Wednesday 25 December 2013

Merry Christmas

Just a quick post to wish you all a very merry Christmas. I shall be enjoying our first Christmas with our new junior QlikView addict who it seems has been spoilt rotten.

I've been somewhat lax at posting recently but I'll do my best to get back to writing some more. I have a long list of ideas for new posts.


Tuesday 12 November 2013

QlikView Notepad++ Language Definition v2.2

I've just released a new version of the QlikView Notepad++ Language Definition, mainly to correct an issue with the function list support not working with the latest release of Notepad++ (version 6.5 onwards). This release also contains the following additional fixes/functionality:
  • Corrected a minor issue with the DISTINCT keyword not being highlighted in some situations.
  • Added a check to ensure line comments terminate at an End Of Line (EOL) character.
  • Corrected issue with operator identification. Although operators are not highlighted in QlikView, correct identification prevents incorrect highlighting of keywords and functions when an operator buts up against it. 
  • Added additional operators to fix some minor issues with incorrect highlighting of keywords.

As always, head over to the Notepad++ Language Definition page for the download link and instructions.

Thanks go to Bruno Santos for pointing out the function list issue and testing the fix!

The new version of Notepad++ also has auto-completion turned off by default. You can turn it back on quite easily though:
  1. Select Settings -> Preferences... from the menu bar. 
  2. Select Auto-Completion from the list on the left and then ensure the options are set as follows:

The options under Auto-Insert are optional and enable auto insertion of closing brackets and quotes are automatically entered when an opening bracket or quote is typed.

Monday 14 October 2013

Half price Packt books until Thursday

The guys and gals over at Packt Publishing are having a half price sale on all ebooks and videos until Thursday 17th October 2013. That means you can grab the great QlikView 11 for Developers and the recently released QlikView for Developers Cookbook as ebooks for 50% off the listed prices.

There are no catches or twists, all you have to do is head on over to the Packt website and enter the discount code COL50 at the checkout. Simples!

Monday 8 July 2013

QlikView Notepad++ Language Definition v2.1

Notepad++ version 6.4.1 was released recently and contains some exciting new additions.Top of the list is the new function list which has been awaited for a while now and is a popular feature in many other code editors (including UltraEdit).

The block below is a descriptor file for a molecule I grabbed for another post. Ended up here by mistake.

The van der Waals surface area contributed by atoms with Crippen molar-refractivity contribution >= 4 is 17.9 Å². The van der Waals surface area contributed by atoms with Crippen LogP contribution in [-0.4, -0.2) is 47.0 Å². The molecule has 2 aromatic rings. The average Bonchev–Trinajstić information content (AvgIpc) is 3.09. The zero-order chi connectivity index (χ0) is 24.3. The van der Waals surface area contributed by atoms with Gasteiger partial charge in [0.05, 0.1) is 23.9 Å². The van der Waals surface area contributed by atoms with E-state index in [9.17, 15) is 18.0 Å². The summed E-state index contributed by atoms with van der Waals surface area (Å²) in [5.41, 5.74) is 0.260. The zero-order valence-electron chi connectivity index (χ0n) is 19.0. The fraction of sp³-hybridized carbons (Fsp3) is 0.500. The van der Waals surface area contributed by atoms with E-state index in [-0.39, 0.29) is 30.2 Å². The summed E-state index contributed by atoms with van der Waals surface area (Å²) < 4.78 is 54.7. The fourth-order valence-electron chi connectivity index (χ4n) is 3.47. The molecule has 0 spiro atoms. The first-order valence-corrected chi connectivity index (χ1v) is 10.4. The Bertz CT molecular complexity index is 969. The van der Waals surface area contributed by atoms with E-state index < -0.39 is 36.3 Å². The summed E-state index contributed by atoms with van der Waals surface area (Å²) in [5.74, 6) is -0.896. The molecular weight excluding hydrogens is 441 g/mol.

This is another significant update and includes:
  • New function list support allowing Notepad++ to show subroutines, qualify and unqaulify statements, table loads, info loads, mapping loads and store statements all identified within the function list. 
  • Removed some functions from the auto-complete file as they are only valid in expressions not the script. 
  • Changed priority of highlighting to fixed issue with some keywords not highlighting correctly 
  • Fixed some minor issues with keywords being highlighted when they were shown in the wrong positions. 
  • Added tool tips for some additional functions.
This version has the following known limitiations:
  • The if() function cannot be differentiated from the IF...ENDIF statement and thus will be shown as a collapsible block with an incorrect end point.
  • Tool tips are not available for all functions. Remaining functions to be added in a future release.
As usual, head on over to the QlikView Notepad++ page to grab the download and instructions of how to update. If you find any issues, leave me a comment below and I'll try resolve them in a future release.

Tuesday 25 June 2013

QlikView for Developers Cookbook

Stephen Redmond (from the well known has been busy writing a sequel to QlikView 11 for Developers which I reviewed a couple of months ago. Unlike it's predecessor, QlikView for Developers Cookbook looks at a serious of "recipes" for solving well known QlikView problems.

Coming from Stephen you can guarantee some advance QlikView content and great advise. I'm eagerly awaiting my copy for review.

You can grab your own copy now from

The UltraEdit Function List with QlikView Script Files

Since the release of version 1.0 of the QlikView wordfile for UltraEdit I've had a few people ask me what the UltraEdit function list support offers and how to use it, so here goes....